When health insurers start to announce rate increases for the upcoming year, it almost always comes with a sense that the sky is falling. There’s been no shortage of doomsday reporting lately as companies submit rate increase requests for 2017 Obamacare insurance policies.
Across the board, things don’t look so bad: The Kaiser Family Foundation projects a rate increase for the second-lowest cost Silver plan in 14 markets of about 10 percent.
But changes in what insurers charge for coverage vary widely across states and among insurers, and in some cases, the jump in prices is concerning. Though insurer rates in Washington and Rhode Island are going down, health consulting firm, Avalere, found the lowest-cost Silver plans in Connecticut, DC, and Oregon will increase by more than 15 percent.
Those numbers are tame, however, when compared with the requested rate hikes submitted by Geisinger Health Plan in Pennsylvania, which filed for a 40 percent increase in 2017, and Blue Cross and Blue Shield of Texas which is looking for 60 percent jump.
Surprisingly good news about premiums
Three years before the ACA took effect, health insurance premiums were increasing by 10 percent to 12 percent each year, and the rate of the uninsured was growing.
Today, even as news about big premium increases for 2017 raises concerns about the Affordable Care Act’s long-term health, an analysis released last week in the journal Health Affairs seeks to put things in perspective. The upshot: Things could be worse.
It turns out that the average premiums in the individual market actually dropped when the ACA was implemented.
“Average premiums for the second-lowest cost silver-level (SLS) marketplace plan in 2014, which serves as a benchmark for ACA subsidies, were between 10 and 21 percent lower than average individual market premiums in 2013, before the ACA…,” write researchers from the Brookings Institute.
And in 2016 – two years into the marketplaces’ operation – premiums are still lower than they were in the individual insurance market in 2013. They’re 20 percent below the Congressional Budget Office’s (CBO) original projections, write co-authors of the analysis, Paul Ginsburg and Loren Adler.
In addition to lower than expected premiums, ACA plans include a host of benefits many policies didn’t have before the law took effect. That, along with a guarantee of coverage for all who apply for health insurance and restrictions on medical underwriting should have caused a precipitous spike in the cost of health plans.
These results are not what many experts expected.
Researchers give credit for the downward pressure on prices to a host of factors: Competition created by an insurance market that expanded to include millions more customers, greater authority built into the law for lawmakers to review insurer’s premium rate increases, and a cap on the percentage of revenue insurers can use for overhead and administration.
More importantly, insurers were insulated from financial loss by the law’s risk corridor and reinsurance programs, the latter of which the Commonwealth Fund claims reduced premiums by as much as 14 percent over the three years it’s been in place (it expires after this year).
Yeah, but I still can’t afford coverage.
New benefits baked into ACA-compliant plans give consumers more for their money; Silver plans cover 17 percent more health expenses than the average plan prior to the ACA, according to the analysis.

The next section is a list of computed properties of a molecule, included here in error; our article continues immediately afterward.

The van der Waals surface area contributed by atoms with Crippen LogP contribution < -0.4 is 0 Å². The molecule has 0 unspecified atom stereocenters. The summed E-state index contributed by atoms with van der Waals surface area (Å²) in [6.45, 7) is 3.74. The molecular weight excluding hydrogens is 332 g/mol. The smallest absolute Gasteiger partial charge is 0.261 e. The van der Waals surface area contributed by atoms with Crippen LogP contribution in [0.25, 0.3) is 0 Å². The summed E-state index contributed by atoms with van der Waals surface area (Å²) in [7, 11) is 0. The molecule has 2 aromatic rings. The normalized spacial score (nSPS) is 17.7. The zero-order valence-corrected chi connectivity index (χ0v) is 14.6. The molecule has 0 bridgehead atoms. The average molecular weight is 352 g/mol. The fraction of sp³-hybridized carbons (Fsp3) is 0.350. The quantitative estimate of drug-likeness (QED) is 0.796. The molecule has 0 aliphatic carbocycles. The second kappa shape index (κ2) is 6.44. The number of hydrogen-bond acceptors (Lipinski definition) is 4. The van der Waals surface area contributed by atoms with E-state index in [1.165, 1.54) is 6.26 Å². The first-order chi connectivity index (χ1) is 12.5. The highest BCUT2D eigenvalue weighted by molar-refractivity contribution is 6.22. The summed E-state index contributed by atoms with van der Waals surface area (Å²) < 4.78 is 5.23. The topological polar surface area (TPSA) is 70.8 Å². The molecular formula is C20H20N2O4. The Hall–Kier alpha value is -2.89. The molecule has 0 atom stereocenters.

Even with rates set to skyrocket in some markets for 2017, researchers estimate that things would be much worse without the ACA. In fact, rates would have to rise by “more than 44 percent in 2017 to approach where individual market premiums would have likely been in the absence of the ACA, even under conservative assumptions,” the researchers write.
And, they’re reasonably optimistic that future years will see a return to more modest increases.
Not everyone agrees.
Health care consultant, Robert Laszewski, who is no fan of the ACA, wrote about Covered California’s recent announcement that in contrast to a rate increase of just 4 percent last year, rates will rise on average by 13 percent next year.
He sees more upward pressure on prices going forward, not less, and points out that health insurance costs come in three forms: higher premiums, bigger deductibles and co-pays, and narrower networks.
“The cheapest cost plans are cheaper for a reason,” Laszewski writes.
Despite differing opinions among experts, there’s little debate that average Americans are, in many cases, struggling to keep up with rising health care costs. Our spending on deductibles and other out-of-pocket expenses is outpacing wages and these expenses are offsetting the savings gained in lowered or limited premiums growth.
Even President Obama openly acknowledged that despite inroads the Affordable Care Act has clearly made in improving access to health insurance and by extension, to care, for millions of people, rising health care costs remains a huge problem in this country.
He succinctly summed up the pain many people feel in a recent essay published in the Journal of the American Medical Association – the first time, by the way, a sitting president has done this:
“…Too many Americans still strain to pay for their physician visits and prescriptions, cover their deductibles, or pay their monthly insurance bills…”
If history is any prediction of the future, we’ll struggle next year as we do nearly every year, with the growing cost of medical care and health insurance. Will competition in the marketplaces, efforts at payment reform built into the ACA and plans to bolster the law in ways it currently falls short be enough to lower costs going forward? Only time will tell.